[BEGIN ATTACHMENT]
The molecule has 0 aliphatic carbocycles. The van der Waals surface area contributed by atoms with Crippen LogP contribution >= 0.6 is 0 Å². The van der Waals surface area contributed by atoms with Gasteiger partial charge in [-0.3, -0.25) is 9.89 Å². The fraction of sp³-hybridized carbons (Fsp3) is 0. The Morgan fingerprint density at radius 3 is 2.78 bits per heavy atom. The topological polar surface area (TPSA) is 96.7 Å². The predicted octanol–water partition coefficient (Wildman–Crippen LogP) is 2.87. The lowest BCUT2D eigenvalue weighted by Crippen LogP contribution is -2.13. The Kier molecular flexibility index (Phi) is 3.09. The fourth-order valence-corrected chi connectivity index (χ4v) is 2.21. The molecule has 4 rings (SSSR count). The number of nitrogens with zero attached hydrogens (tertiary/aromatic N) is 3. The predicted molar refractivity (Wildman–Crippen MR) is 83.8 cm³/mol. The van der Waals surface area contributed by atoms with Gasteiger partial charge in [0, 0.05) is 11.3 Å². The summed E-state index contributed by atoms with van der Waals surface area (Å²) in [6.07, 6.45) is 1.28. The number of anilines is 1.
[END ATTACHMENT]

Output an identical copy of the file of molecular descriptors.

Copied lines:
The molecule has 0 aliphatic carbocycles. The van der Waals surface area contributed by atoms with Crippen LogP contribution >= 0.6 is 0 Å². The van der Waals surface area contributed by atoms with Gasteiger partial charge in [-0.3, -0.25) is 9.89 Å². The fraction of sp³-hybridized carbons (Fsp3) is 0. The Morgan fingerprint density at radius 3 is 2.78 bits per heavy atom. The topological polar surface area (TPSA) is 96.7 Å². The predicted octanol–water partition coefficient (Wildman–Crippen LogP) is 2.87. The lowest BCUT2D eigenvalue weighted by Crippen LogP contribution is -2.13. The Kier molecular flexibility index (Phi) is 3.09. The fourth-order valence-corrected chi connectivity index (χ4v) is 2.21. The molecule has 4 rings (SSSR count). The number of nitrogens with zero attached hydrogens (tertiary/aromatic N) is 3. The predicted molar refractivity (Wildman–Crippen MR) is 83.8 cm³/mol. The van der Waals surface area contributed by atoms with Gasteiger partial charge in [0, 0.05) is 11.3 Å². The summed E-state index contributed by atoms with van der Waals surface area (Å²) in [6.07, 6.45) is 1.28. The number of anilines is 1.